Online Dating
September 24, 2019

The Dos And Don’ts Of Bi-curious Online Dating

So you think you might be Bi! Welcome fam, check out these tips for navigating your maiden voyage into the queer Tinder-sphere.
Written by
Camille Beredjick
Published on
September 24, 2019
Updated on
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So you’ve done some soul-searching and decided it’s time to try queer online dating. Where do you start? While it can feel like a huge personal milestone, a bi-curious voyage into the Tinder-sphere doesn’t have to turn your life upside down.

Once you’ve changed your “interested in” settings and you’re ready to start swiping, follow these tips to stay confident, respectful, and true to yourself as you expand your dating circle.  

Do Be Honest

No, you aren’t required to disclose your entire sex and dating history in your Tinder bio. But once you’ve found someone you’re interested in, it can relieve some pressure to be upfront about your experience level. Keep it light and try to create space for a conversation to unfold. For example: “I’m actually pretty new to queer dating. Do you have a favorite LGBTQ [bookstore, bar, etc.] around here?”

Don’t Get Bogged Down By Labels

You may feel pushed to label yourself as soon as you start dating in queer circles, but it’s not as crucial as you might think. You can meet cool people whether or not you’ve settled on an identifier like bisexual, pansexual, etc. Sexuality is fluid, and the label(s) you identify with can change over time. What matters more is your connection with the person on the other side of the screen.

Once you’ve found someone you’re interested in, it can relieve some pressure to be upfront about your experience level.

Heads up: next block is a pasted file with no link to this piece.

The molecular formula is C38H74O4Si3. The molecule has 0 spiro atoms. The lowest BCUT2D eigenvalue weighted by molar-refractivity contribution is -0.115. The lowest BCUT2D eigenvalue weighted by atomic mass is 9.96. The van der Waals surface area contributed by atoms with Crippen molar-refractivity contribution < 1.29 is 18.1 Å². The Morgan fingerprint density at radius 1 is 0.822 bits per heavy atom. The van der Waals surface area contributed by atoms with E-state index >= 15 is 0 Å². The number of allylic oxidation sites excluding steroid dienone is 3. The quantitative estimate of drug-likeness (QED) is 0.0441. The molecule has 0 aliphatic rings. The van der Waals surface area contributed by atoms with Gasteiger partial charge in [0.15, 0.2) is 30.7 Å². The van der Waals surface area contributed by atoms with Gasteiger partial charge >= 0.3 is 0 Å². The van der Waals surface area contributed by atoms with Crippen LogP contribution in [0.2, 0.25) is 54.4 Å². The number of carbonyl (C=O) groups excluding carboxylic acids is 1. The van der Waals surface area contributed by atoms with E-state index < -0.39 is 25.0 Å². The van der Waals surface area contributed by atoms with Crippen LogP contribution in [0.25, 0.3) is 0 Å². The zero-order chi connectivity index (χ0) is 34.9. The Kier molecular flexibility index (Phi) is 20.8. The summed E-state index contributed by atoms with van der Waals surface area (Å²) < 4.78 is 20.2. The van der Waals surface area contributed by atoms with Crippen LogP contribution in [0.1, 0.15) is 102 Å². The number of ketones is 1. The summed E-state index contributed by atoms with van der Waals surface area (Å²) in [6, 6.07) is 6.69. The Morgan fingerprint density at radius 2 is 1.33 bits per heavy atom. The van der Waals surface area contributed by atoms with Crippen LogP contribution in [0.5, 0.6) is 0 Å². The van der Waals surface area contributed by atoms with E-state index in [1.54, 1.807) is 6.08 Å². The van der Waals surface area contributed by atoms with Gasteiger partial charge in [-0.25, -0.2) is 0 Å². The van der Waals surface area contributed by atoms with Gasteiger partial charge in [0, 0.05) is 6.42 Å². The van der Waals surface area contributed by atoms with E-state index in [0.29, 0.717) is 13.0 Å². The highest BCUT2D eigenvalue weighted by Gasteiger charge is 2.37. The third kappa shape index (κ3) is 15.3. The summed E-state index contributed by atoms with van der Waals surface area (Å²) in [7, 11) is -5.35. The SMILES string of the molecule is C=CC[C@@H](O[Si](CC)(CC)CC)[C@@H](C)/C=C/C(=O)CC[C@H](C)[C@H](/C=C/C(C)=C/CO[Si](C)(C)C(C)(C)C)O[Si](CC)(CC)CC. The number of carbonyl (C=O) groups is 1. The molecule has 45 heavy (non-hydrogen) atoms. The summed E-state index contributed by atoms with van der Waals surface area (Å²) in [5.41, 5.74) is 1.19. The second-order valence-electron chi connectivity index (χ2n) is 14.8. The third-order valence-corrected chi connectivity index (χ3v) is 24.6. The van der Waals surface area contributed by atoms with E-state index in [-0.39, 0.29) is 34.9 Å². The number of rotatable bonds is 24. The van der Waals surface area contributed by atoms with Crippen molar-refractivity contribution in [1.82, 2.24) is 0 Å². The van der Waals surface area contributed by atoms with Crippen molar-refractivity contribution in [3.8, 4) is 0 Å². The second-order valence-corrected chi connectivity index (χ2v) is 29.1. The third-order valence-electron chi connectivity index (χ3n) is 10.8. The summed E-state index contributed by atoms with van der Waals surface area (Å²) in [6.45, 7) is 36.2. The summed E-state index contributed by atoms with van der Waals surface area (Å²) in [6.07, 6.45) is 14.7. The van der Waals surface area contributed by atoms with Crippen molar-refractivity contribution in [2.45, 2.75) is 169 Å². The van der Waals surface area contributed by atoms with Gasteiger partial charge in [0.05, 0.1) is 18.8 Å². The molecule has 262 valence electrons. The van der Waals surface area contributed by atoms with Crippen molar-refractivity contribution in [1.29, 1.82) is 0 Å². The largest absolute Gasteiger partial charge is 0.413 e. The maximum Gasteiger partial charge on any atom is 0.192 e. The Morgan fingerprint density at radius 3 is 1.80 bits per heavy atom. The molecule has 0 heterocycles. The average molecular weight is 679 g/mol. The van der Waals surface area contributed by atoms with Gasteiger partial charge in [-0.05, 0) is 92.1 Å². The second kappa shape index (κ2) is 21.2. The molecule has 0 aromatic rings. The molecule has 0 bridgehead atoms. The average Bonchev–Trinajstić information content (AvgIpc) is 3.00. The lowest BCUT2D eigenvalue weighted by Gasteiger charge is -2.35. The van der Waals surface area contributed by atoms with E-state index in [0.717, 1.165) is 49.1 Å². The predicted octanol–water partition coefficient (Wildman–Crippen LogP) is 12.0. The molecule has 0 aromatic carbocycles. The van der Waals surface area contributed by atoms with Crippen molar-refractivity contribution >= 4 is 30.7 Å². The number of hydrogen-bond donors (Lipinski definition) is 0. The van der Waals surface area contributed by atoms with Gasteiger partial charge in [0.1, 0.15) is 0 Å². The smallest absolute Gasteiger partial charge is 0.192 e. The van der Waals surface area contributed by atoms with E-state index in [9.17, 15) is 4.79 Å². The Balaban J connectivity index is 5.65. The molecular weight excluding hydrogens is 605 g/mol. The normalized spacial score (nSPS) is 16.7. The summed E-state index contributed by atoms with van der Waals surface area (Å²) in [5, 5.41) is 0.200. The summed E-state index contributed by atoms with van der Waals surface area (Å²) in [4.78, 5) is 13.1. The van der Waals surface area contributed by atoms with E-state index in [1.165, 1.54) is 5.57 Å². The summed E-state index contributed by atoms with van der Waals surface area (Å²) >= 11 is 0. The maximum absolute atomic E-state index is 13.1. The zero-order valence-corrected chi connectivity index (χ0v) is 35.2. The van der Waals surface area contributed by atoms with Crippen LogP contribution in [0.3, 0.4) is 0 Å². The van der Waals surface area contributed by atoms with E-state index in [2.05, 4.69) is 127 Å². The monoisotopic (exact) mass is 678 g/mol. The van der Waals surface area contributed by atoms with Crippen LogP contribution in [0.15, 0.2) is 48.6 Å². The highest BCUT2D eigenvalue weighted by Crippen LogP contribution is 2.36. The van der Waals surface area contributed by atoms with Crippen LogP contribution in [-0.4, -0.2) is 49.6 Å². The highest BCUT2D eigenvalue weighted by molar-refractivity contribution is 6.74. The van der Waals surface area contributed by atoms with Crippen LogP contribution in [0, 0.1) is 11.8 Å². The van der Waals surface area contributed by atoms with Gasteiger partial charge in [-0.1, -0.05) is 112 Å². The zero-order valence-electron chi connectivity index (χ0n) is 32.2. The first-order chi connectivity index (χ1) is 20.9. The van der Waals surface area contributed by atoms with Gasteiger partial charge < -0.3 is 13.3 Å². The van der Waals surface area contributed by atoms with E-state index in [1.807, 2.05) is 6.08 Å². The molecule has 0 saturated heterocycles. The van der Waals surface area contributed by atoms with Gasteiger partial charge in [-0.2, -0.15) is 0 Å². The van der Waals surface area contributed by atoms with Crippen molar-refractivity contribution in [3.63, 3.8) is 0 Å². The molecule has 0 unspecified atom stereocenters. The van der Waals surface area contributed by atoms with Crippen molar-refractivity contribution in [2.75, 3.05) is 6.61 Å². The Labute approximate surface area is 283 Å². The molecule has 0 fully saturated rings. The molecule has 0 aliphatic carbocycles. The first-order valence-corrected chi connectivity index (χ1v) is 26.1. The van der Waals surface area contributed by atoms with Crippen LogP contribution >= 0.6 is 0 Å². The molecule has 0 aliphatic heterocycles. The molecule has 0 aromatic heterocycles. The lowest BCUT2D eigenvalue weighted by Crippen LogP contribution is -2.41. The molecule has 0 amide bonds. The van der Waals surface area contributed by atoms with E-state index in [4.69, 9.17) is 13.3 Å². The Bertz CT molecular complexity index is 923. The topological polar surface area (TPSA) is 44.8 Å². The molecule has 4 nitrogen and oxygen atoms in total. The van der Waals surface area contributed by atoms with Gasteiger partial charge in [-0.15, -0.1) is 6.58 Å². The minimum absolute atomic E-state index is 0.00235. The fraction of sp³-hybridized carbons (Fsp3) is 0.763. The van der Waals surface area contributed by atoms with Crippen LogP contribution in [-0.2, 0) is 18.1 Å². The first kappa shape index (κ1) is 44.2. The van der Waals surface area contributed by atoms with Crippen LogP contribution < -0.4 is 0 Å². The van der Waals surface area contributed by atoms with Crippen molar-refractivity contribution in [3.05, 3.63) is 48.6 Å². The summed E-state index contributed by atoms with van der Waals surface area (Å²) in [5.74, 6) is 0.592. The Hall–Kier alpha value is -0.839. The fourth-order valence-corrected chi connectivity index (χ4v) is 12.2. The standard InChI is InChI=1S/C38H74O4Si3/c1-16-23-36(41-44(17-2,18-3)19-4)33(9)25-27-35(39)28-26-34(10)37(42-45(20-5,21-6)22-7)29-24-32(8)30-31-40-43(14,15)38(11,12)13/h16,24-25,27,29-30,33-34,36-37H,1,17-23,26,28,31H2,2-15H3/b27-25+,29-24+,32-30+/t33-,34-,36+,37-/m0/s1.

That said, if labeling who you are and who you’re into is important to you, that’s cool, too! OkCupid is considered the most inclusive mainstream dating site for its wide array of gender options, and HER is a dating app specifically for queer women and nonbinary people.

Do Mix Up The Conversation

If you haven’t had a ton of queer dating experience, it can be tempting to treat the first person you match with as your personal encyclopedia of queer life. While you’re welcome to ask a few questions or swap Queer Eye trivia, remember that there’s more to a person than their sexual orientation. Instead of making the meetup all about your shared queerness, bring other topics into the conversation. It will help you get to know the other person better and make them feel less like your token queer hookup.

Don’t Get Discouraged By Judgment

Bisexuality still carries a lot of stigma from gay and straight folks alike. Though stereotypes about bisexual people abound, exploring your sexuality is completely normal. If a potential partner shames or criticizes you for dating bi-curiously, don’t let it keep you from experimenting — they probably aren’t someone you’d want to get involved with, anyway.

Do Remember Consent

The rules of consent don’t change based on gender. If things get physical, communicate with your new partner about what you’re into and what’s off-limits. It’s O.K. if you’ve never had a queer hookup before; again, honest communication about what you’re comfortable with is key. Likewise, listen to what your partner wants and respect their boundaries, too. If your partner is trans, consider brushing up on how to hook up in a way that’s affirming and validates your partner’s gender.

If a potential partner shames or criticizes you for dating bi-curiously, don’t let it keep you from experimenting.

Don’t Give Up

Your first few experiences with queer online dating might be great, but they also might not be... That doesn’t mean there’s nobody out there for you, or that you’re not “really” queer. Try different dating sites, go to events at your local queer establishments, or ask trusted friends to introduce you to someone you might like. There’s no perfect way to meet the queer babe of your dreams. It’s only a matter of time before you stumble into them.

Reviewed for Medical Accuracy

Camille Beredjick is a writer and nonprofit communications strategist. Her work has appeared in BuzzFeed, the Daily Dot, Mic and elsewhere, and she is the author of Queer Disbelief: Why LGBTQ Equality Is an Atheist Issue. She lives in Brooklyn with her wife.

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